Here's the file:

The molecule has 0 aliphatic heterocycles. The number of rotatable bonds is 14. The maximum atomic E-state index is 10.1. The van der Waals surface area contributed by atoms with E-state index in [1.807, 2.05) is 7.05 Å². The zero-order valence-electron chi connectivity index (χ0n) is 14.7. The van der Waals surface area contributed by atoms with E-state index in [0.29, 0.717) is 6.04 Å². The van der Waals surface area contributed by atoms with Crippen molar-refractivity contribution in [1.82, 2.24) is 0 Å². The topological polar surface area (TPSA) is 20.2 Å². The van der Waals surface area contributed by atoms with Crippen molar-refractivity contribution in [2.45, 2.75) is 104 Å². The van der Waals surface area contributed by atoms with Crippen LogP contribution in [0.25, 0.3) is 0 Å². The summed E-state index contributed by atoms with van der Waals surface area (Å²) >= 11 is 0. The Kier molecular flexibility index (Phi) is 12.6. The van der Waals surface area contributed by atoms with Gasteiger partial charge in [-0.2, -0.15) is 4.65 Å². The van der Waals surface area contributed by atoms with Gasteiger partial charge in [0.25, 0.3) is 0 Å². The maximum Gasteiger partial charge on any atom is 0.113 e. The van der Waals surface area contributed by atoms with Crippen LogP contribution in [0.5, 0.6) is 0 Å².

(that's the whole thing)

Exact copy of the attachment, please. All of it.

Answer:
The molecule has 0 aliphatic heterocycles. The number of rotatable bonds is 14. The maximum atomic E-state index is 10.1. The van der Waals surface area contributed by atoms with E-state index in [1.807, 2.05) is 7.05 Å². The zero-order valence-electron chi connectivity index (χ0n) is 14.7. The van der Waals surface area contributed by atoms with E-state index in [0.29, 0.717) is 6.04 Å². The van der Waals surface area contributed by atoms with Crippen molar-refractivity contribution in [1.82, 2.24) is 0 Å². The topological polar surface area (TPSA) is 20.2 Å². The van der Waals surface area contributed by atoms with Crippen molar-refractivity contribution in [2.45, 2.75) is 104 Å². The van der Waals surface area contributed by atoms with Crippen LogP contribution in [0.25, 0.3) is 0 Å². The summed E-state index contributed by atoms with van der Waals surface area (Å²) >= 11 is 0. The Kier molecular flexibility index (Phi) is 12.6. The van der Waals surface area contributed by atoms with Gasteiger partial charge in [-0.2, -0.15) is 4.65 Å². The van der Waals surface area contributed by atoms with Gasteiger partial charge in [0.25, 0.3) is 0 Å². The maximum Gasteiger partial charge on any atom is 0.113 e. The van der Waals surface area contributed by atoms with Crippen LogP contribution in [0.5, 0.6) is 0 Å².